Introduction to Softmax Regression
We have commonly used many classification algorithms for binary classification. Now we will see a classification technique which is used to classify k classes. This technique is called softmax regression.
Softmax regression is also called as multinomial logistic regression and it is a generalization of logistic regression. Softmax regression is used to model categorical dependent variables and the categories must not have any order (or rank). For dependent variables which have order, we need to use ordinal logistic regression which we will discuss some other time. For example, rather than classifying emails as spam or ham we may want to classify as spam, work related email and personal email. Softmax function falls under the family of exponential family distribution.
The exponential family of distributions over x, given parameters η, is defined to be the set of distributions of the form
where x may be scalar or vector and may be discrete or continuous. Here η are called the natural parameters of the distribution, and u(x) is some function of x
The function g(η) can be interpreted as the coefficient that ensures that the distribution is normalized.
Multinomial distribution for a single observation x takes the form
where x = (x1,…,xN)T and μ = Class labels
Performing few mathematical computations, we reach to the final equation: –
This is called the Softmax function or the normalized exponential. Multinomial distribution, therefore, takes the form:-
where M is the number of parameters.
This model, when applied to classification problems where there are multiple class labels, is called Softmax regression.
Implementation in R:
The data file used in the post for the explanation can be downloaded using this link.
R Code and interpretation:
read_data$NSPF <- as.factor(read_data$NSP)
#1-Normal Medical Condition #2 Suspect #3 Pathalogic
Converting the class label into factors.
read_data$out <- relevel(read_data$NSPF,ref = "1")
As we have 3 levels for our class label NSP/NSPF so we have to identify a reference level. So, we are going to use 1 as the reference level(i.e. Normal patient)
#Multinomial Logistic regression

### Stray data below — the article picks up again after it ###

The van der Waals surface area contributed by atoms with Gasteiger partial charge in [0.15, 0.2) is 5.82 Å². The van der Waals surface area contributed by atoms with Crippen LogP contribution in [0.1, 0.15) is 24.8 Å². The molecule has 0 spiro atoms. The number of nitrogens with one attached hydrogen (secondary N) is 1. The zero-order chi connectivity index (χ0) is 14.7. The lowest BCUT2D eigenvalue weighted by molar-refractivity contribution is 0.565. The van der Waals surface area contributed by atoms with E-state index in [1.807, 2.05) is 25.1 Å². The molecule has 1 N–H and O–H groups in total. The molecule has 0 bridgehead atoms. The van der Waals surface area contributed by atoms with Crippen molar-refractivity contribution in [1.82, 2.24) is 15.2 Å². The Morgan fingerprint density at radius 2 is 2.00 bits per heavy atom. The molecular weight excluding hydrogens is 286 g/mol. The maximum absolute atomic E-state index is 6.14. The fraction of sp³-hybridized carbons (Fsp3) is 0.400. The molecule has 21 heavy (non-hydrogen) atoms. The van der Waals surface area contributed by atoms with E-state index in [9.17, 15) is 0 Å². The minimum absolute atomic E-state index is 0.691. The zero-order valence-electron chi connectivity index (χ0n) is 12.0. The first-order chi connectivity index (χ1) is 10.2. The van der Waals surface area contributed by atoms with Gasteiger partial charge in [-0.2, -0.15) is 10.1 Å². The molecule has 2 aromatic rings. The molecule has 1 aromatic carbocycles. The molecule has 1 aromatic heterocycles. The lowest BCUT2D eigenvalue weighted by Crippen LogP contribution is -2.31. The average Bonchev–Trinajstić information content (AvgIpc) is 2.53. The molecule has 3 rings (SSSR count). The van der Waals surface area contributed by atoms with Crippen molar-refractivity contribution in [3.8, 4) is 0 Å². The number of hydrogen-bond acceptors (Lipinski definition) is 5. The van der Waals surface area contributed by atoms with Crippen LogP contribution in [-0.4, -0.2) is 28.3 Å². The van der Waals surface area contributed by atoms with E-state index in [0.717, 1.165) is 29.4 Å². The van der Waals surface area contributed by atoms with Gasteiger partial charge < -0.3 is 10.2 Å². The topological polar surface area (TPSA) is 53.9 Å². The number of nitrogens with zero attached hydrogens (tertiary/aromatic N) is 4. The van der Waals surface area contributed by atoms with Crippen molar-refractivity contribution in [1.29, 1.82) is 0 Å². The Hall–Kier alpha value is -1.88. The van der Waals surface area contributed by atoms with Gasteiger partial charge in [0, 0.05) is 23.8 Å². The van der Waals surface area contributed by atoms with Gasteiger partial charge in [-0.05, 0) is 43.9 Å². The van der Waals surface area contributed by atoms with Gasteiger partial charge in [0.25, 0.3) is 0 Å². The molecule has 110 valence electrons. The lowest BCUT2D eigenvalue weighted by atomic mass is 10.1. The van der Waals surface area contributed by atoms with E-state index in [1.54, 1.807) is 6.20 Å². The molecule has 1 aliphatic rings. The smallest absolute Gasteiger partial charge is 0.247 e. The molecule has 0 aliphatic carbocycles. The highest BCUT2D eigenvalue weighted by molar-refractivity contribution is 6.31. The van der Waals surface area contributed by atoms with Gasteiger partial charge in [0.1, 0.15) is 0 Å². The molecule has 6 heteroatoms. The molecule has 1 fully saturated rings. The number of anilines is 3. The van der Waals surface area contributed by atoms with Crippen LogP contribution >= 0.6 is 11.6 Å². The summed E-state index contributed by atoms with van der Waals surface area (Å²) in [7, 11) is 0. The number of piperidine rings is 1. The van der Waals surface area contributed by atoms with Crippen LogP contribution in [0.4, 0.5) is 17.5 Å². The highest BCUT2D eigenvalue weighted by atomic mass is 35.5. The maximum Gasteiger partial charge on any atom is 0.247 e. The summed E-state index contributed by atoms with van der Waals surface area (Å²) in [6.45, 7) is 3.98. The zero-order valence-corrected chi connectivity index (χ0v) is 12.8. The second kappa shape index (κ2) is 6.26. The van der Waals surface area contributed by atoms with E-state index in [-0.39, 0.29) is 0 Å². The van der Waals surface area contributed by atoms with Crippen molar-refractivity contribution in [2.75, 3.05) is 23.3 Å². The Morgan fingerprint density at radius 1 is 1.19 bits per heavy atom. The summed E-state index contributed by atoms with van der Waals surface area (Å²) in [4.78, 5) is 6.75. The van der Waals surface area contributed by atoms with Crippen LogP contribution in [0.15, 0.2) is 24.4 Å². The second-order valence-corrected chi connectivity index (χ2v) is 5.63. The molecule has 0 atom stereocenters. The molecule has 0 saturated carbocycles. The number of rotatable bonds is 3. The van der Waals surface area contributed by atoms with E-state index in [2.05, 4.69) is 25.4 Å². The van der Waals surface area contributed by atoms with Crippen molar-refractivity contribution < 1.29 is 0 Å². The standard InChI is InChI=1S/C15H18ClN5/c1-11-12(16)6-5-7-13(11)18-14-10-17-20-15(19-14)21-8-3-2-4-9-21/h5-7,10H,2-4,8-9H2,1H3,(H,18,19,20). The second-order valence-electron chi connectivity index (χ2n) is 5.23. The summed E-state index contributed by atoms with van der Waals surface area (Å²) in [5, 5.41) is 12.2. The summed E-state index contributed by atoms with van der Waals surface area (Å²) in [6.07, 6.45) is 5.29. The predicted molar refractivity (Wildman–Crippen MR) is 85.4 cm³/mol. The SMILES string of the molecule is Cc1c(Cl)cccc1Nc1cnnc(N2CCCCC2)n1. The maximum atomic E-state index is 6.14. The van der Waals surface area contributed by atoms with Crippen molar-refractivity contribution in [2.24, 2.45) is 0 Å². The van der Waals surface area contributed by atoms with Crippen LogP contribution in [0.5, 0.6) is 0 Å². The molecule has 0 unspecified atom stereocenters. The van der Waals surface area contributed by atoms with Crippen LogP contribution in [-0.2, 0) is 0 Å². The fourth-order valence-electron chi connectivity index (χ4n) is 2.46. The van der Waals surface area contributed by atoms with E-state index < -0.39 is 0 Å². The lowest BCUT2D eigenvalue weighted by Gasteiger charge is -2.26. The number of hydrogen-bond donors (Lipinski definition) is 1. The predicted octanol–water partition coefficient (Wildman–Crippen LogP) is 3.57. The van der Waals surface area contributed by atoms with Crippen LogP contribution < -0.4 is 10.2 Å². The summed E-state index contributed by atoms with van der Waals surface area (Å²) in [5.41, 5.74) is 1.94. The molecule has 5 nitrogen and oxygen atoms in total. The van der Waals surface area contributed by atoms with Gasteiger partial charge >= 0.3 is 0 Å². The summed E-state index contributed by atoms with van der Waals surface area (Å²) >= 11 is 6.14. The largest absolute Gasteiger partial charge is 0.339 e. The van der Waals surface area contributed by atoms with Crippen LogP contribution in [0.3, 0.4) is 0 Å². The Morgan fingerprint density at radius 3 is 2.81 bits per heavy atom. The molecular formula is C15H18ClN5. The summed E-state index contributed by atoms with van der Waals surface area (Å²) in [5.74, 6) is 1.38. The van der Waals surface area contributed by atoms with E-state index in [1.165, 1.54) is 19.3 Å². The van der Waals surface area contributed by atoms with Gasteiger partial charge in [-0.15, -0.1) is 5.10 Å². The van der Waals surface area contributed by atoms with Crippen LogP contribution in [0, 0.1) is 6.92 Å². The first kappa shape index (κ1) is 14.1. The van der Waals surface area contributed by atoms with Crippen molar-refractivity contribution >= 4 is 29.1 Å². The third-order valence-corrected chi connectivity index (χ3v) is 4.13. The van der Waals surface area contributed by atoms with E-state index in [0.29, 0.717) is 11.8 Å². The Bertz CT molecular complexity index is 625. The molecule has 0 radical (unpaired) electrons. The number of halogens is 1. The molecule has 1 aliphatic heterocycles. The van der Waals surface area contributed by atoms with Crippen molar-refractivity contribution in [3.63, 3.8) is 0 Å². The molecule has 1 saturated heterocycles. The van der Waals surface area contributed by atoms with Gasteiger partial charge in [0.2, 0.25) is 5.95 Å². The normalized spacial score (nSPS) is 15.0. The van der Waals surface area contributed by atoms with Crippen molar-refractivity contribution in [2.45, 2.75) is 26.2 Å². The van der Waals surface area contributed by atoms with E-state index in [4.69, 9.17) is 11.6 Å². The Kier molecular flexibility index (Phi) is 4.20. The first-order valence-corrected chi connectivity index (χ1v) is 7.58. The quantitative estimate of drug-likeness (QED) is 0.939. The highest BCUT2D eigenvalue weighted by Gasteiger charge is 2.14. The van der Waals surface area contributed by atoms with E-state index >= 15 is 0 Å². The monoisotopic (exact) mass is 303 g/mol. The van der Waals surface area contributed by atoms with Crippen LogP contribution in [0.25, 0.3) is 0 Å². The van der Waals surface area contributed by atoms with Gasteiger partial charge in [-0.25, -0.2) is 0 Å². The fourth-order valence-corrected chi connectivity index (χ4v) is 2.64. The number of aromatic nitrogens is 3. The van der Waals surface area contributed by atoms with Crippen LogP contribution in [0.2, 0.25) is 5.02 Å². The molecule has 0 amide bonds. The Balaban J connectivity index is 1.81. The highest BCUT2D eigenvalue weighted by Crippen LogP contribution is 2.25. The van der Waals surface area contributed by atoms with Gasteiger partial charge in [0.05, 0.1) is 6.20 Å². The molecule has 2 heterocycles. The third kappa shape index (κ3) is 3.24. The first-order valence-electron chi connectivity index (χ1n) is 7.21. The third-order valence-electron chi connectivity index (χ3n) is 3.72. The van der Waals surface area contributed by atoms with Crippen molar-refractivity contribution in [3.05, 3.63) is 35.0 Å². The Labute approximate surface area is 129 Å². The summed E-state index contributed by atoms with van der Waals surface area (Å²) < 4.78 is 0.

We can see that the model starts with a very high error of 2335.64 then after 10 iterations it converges to 1123.04 and finally to an error of 608.05.
We can see the coefficients for levels 2 and 3 as the reference level is chosen to be 1. Residual deviance talks about the error existing in the model. This is similar to the sum of squares error in linear regression. The minimum the value of the better the model it is. We also have a standard for both the levels 2 and 3.
The model predicts 1st patient to be Pathologic, 2nd patient to be normal and so on.But comparing the actual output we see that 1st patient is predicted as Suspect but our model says the patient to be pathologic. So there is a certain misclassification.
So what we see is for every patient there exists 3 probabilities. For example, for the 1st patient, we see that level 3 has maximum probability so model predicts the 1st patient to be pathologic.
Let’s say we are interested to find out the patient 456,567,667.
Now, we have the confusion matrix and we can calculate accuracy by adding the diagonal elements and dividing it by the total number of observations. So, the model accuracy is 88.24%.
#2-tailed z test
z <- summary(model)$coefficients/summary(model)$standard.errors
p <- (1 - pnorm(abs(z), 0, 1)) * 2
This gives us the p-value for all the attributes used in the model. Lower the p-value, higher is the confidence interval, which signifies that the attribute plays a significant role in classifying. The attribute MSTV of level 2 has a very high p-value of 0.93 indicating very less confidence interval so it implies that MSTV does not have significant contribution in the model when level 1 is a reference and we are looking at level 2 for the response. The same idea can be extrapolated to all the other attributes as well.
Removing insignificant variable MSTV and running the model increases the model accuracy to 88.47%.